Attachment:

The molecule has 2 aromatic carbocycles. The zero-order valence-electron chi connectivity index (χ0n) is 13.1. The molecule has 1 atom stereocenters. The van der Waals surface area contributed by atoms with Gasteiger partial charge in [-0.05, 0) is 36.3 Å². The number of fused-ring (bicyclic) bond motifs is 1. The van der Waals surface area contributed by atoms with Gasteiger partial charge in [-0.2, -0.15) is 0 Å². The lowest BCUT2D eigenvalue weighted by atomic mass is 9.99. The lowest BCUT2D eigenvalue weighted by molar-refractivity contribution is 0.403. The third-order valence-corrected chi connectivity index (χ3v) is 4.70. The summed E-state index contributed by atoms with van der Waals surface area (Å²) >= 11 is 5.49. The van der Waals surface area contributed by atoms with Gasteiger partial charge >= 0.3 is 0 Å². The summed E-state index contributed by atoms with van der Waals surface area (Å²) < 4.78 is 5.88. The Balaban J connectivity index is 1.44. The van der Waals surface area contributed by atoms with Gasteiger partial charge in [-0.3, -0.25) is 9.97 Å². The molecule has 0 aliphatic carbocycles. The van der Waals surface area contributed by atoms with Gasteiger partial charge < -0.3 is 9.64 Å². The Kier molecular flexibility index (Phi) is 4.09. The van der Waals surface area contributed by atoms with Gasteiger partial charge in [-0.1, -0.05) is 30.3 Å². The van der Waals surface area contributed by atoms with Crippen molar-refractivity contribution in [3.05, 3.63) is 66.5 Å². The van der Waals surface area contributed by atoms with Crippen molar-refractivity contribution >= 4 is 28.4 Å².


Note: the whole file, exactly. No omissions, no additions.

The molecule has 2 aromatic carbocycles. The zero-order valence-electron chi connectivity index (χ0n) is 13.1. The molecule has 1 atom stereocenters. The van der Waals surface area contributed by atoms with Gasteiger partial charge in [-0.05, 0) is 36.3 Å². The number of fused-ring (bicyclic) bond motifs is 1. The van der Waals surface area contributed by atoms with Gasteiger partial charge in [-0.2, -0.15) is 0 Å². The lowest BCUT2D eigenvalue weighted by atomic mass is 9.99. The lowest BCUT2D eigenvalue weighted by molar-refractivity contribution is 0.403. The third-order valence-corrected chi connectivity index (χ3v) is 4.70. The summed E-state index contributed by atoms with van der Waals surface area (Å²) >= 11 is 5.49. The van der Waals surface area contributed by atoms with Gasteiger partial charge >= 0.3 is 0 Å². The summed E-state index contributed by atoms with van der Waals surface area (Å²) < 4.78 is 5.88. The Balaban J connectivity index is 1.44. The van der Waals surface area contributed by atoms with Gasteiger partial charge in [-0.3, -0.25) is 9.97 Å². The molecule has 0 aliphatic carbocycles. The van der Waals surface area contributed by atoms with Gasteiger partial charge < -0.3 is 9.64 Å². The Kier molecular flexibility index (Phi) is 4.09. The van der Waals surface area contributed by atoms with Gasteiger partial charge in [-0.1, -0.05) is 30.3 Å². The van der Waals surface area contributed by atoms with Crippen molar-refractivity contribution in [3.05, 3.63) is 66.5 Å². The van der Waals surface area contributed by atoms with Crippen molar-refractivity contribution >= 4 is 28.4 Å².